Star Fish

I was just reading Matthew Erickson’s blog notes on The Starfish and the Spider by Ori Brafman and Rod A. Beckstrom.  The ninth observation of decentralized organizations is what really got me:

Measure, Monitor, and Manage: Although at times ambiguous, decentralized organizations can still be measured, monitored, and managed. This is more intuitive than precise. Key questions are: How’s the organizations health? Do members continue participating? Is the network growing? Is it spreading? Is it mutating? Is it becoming more or less decentralized?

Nothing would excite me more in God’s kingdom than self starters and relationship builders weaving themselves in and out of normal life and society.  I’d love to get there fast by cutting normal programing and giving everyone a blank slate to build their own thing.  In to course of working with my church however, I’m finding that the best self-starters are still looking for some Measuring, Monitoring and Managing.  They want someone asking questions, watching for progress, offering suggestions.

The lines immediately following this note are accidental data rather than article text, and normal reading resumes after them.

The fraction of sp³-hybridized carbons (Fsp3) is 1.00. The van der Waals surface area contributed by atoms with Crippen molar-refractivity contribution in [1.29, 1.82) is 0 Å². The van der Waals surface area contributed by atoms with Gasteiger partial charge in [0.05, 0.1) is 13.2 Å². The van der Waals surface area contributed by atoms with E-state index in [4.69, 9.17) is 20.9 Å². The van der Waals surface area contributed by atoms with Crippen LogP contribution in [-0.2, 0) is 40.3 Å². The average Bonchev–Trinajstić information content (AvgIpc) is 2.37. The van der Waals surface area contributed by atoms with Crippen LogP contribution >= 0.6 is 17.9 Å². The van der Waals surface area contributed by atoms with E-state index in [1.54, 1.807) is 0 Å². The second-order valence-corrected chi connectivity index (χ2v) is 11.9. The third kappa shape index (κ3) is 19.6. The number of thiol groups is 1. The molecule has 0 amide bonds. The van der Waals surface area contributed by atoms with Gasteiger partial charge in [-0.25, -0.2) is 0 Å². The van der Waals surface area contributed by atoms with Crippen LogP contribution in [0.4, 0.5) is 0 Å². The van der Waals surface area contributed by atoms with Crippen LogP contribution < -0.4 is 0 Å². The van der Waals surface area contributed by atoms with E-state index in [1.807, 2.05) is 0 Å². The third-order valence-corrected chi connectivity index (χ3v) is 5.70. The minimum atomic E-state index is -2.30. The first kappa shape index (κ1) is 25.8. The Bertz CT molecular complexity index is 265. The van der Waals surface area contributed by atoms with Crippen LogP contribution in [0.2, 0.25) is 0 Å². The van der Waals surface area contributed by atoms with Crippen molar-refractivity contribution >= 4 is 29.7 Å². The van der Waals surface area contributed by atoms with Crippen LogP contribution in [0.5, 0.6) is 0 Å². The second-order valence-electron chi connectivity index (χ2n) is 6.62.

Management done well doesn’t confine people, it sets them free.  Going decentralized and organic may look more organized than we think.

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One response to “Star Fish

  1. I agree with you, Brian. It’s hard to imagine management within an organization that doesn’t provide some sort of suggestive guidelines.

    I tend to talk about this as setting up boundaries that offer people space in which to be creative.

    Those boundaries should be tied in to the vision and values of the organization. Still, they should provide space for creativity and re-visioning for specific tasks or strategies.

    It’s sort of like playing a sports game, like football or baseball. You need boundaries to the field with some guidelines about how the game works. Other than that, let’s allow the individuals and teams to approach the game with creativity and wonder.

    I think this fits with what Brafman and Beckstrom are getting at with starfish organizations.

    Am I on track here?

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